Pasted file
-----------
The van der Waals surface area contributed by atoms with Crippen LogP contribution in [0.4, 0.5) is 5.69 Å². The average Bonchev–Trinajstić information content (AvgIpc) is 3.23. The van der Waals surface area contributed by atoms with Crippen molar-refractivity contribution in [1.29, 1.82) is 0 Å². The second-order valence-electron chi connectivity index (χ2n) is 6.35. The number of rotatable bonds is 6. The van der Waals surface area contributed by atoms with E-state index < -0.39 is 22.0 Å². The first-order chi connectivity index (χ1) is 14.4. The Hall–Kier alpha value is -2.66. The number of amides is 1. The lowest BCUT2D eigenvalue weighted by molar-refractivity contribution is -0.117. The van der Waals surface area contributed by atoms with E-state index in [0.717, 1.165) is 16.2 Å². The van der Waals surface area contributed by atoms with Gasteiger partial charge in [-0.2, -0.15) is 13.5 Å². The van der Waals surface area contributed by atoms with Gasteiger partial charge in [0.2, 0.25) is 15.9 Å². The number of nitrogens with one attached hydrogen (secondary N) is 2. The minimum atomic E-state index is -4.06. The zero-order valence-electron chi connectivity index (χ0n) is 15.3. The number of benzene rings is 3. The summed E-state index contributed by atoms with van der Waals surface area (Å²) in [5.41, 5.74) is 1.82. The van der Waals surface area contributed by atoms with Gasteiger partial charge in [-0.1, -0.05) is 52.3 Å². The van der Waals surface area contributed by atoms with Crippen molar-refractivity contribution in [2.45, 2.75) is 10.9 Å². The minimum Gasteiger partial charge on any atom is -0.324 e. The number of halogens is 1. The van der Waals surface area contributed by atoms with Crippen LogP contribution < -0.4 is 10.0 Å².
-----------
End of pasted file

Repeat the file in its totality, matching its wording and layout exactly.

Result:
The van der Waals surface area contributed by atoms with Crippen LogP contribution in [0.4, 0.5) is 5.69 Å². The average Bonchev–Trinajstić information content (AvgIpc) is 3.23. The van der Waals surface area contributed by atoms with Crippen molar-refractivity contribution in [1.29, 1.82) is 0 Å². The second-order valence-electron chi connectivity index (χ2n) is 6.35. The number of rotatable bonds is 6. The van der Waals surface area contributed by atoms with E-state index < -0.39 is 22.0 Å². The first-order chi connectivity index (χ1) is 14.4. The Hall–Kier alpha value is -2.66. The number of amides is 1. The lowest BCUT2D eigenvalue weighted by molar-refractivity contribution is -0.117. The van der Waals surface area contributed by atoms with E-state index in [0.717, 1.165) is 16.2 Å². The van der Waals surface area contributed by atoms with Gasteiger partial charge in [-0.2, -0.15) is 13.5 Å². The van der Waals surface area contributed by atoms with Gasteiger partial charge in [0.2, 0.25) is 15.9 Å². The number of nitrogens with one attached hydrogen (secondary N) is 2. The minimum atomic E-state index is -4.06. The zero-order valence-electron chi connectivity index (χ0n) is 15.3. The number of benzene rings is 3. The summed E-state index contributed by atoms with van der Waals surface area (Å²) in [5.41, 5.74) is 1.82. The van der Waals surface area contributed by atoms with Gasteiger partial charge in [-0.1, -0.05) is 52.3 Å². The van der Waals surface area contributed by atoms with Crippen molar-refractivity contribution in [2.45, 2.75) is 10.9 Å². The minimum Gasteiger partial charge on any atom is -0.324 e. The number of halogens is 1. The van der Waals surface area contributed by atoms with Crippen LogP contribution < -0.4 is 10.0 Å².